Wednesday, June 20, 2007

Five Steps Toward Ending Religious Violence

An email arrived yesterday that asked a very simple question: “What can religions do to free themselves from violence?” I will try to keep my answer just as simple: Nothing.

There is nothing religion can do because religion is a concept, a series of propositions and practices that in and of itself does nothing. If we want to keep religion free from violence we have to address the question “What can people of faith do to keep themselves and therefore their religions free from violence?’ To this I would say five things.

First, people of faith must cultivate humility as the heart of faith. Religiously sanctioned violence arises when people are certain that they and only they have the truth. People of faith must learn to say, “This is what I believe to be so, but I admit that there is no way to prove that I am right.”

Second, people of faith must have the courage to critically investigate the ideas of faith. Critical studies of the Bible, Koran, Gita, etc. can, if done with an open heart as well as an open mind, deepen one’s appreciation for and understanding of the profound teachings found in these and other holy books. Literalism kills the spirit and fans the flames of war.

Third, people of faith must engage in contemplative self–inquiry, tracing the clamor of ego back to the silence of God, that field of pure consciousness in which all things rise and return. Every religion has such practices so there is no need to borrow for another faith or invent some new tool or technique. Nevertheless I would suggest the curious read Ramana Maharshi, Krishnamurti, Toni Packer, Nisargadatta Maharaj, and Gangagi to get a clear idea of what self–inquiry has to offer.

Fourth, people of faith must rid their sacred texts and teachings of xenophobia, misogyny, homophobia, God–sanctioned violence, and racisms of all kinds. Insist that we reinforce the prophetic ideals of universal justice and compassion rather than the parochial ideals of spiritual triumphalism.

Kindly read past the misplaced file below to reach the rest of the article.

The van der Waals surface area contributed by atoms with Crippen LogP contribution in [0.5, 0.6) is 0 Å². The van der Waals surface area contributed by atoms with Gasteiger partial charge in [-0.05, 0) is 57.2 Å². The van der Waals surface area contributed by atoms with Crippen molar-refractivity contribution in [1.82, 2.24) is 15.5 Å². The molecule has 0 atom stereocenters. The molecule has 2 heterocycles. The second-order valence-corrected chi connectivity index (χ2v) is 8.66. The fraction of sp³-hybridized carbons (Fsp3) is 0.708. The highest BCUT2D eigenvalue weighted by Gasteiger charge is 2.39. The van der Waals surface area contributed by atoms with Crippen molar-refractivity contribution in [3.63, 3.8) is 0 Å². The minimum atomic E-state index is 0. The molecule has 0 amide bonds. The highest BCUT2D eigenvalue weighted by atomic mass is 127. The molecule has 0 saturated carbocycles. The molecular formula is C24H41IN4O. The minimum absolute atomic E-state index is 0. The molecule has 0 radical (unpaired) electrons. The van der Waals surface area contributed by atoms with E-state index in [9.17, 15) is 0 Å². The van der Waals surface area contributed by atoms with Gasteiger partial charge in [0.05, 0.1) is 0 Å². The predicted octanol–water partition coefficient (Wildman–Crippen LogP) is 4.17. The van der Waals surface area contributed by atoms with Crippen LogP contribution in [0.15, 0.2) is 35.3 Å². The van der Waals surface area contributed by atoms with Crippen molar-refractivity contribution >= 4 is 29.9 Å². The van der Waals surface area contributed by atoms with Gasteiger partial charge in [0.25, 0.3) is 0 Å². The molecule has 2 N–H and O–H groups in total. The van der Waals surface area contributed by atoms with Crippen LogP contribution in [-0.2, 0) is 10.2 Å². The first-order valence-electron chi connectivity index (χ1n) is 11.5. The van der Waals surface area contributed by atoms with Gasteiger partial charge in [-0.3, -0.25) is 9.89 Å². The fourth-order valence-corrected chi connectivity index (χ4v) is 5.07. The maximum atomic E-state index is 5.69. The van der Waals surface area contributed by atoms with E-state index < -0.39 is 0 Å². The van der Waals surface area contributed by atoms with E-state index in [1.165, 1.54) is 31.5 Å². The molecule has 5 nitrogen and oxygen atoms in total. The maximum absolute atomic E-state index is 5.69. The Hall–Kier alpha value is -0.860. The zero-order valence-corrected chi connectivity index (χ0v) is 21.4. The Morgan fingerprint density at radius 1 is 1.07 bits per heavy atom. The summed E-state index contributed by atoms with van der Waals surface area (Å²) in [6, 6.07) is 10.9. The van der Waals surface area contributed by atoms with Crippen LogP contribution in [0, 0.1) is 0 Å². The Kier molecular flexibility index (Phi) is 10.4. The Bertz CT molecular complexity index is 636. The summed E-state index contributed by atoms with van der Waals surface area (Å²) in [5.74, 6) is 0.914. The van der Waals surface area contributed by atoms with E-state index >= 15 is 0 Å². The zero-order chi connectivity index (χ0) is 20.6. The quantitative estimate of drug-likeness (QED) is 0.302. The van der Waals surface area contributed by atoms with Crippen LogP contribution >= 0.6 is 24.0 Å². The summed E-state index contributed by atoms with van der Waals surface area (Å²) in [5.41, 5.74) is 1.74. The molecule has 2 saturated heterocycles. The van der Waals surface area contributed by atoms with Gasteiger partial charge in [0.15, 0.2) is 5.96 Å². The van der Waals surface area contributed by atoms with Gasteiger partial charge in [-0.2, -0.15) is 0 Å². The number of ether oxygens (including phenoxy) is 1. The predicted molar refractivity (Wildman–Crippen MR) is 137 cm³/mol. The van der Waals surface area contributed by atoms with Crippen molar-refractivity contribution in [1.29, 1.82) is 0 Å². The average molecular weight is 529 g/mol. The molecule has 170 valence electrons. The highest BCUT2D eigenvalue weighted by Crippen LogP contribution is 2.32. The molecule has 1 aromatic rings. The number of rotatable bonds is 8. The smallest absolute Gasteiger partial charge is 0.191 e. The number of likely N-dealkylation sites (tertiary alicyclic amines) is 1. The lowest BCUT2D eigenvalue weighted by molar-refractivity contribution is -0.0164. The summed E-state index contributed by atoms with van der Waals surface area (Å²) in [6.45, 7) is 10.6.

Fifth, people of faith must enter into dialogue with one another. As the tag line to my One River Foundation affirms, we build community through conversation. It is vital that we hear each other’s voices, stories and experiences. If we focus on our personal practices and experiences rather than the fixed dogmas of our respective faith traditions we will find common ground on which to build a just and compassionate. society.

You may have other ideas to add to my list, and I would appreciate reading them, but this is a start. Though it is not one I expect many will take up any time soon.


Anonymous said...

Nothing more to add. This list is in sync with my posts on this topic. Thank you for the affirmation and validation. Keep telling it like it is, Rabbi. All your posts radiate the light of truth.

Aron said...

This is a little nit-picky, but I'd prefer to see all traditions establish a strong practice of self-criticism rather than simply riding them of our sacred tests.

I admit not being the most comprehensive student of Tanach, but as a Jew, the single most disturbing feeling I get is when almost every commentary I've read lets the genocide of the Canaanites (whether it ever happened or not) just go by without much trepidation, simply because God told us to.

AaronHerschel said...

I agree with Aron, here. Self-criticism, self-awareness, is a better approach to the god sanctioned violence of the Torah, Bible, Koran, etc. To remove it, to bowdlerize it, leaves us open to the charge of revisionism and, more dangerously, simply buries the issue of human violence. We must be able to recognize those moments when our yetzer ra has become destructive. We cannot afford to forget that we are capable of both holiness and horror. If we do so, we only increase the risk of committing atrocities. No one is as bloodthristy as the killer for a righteous cause.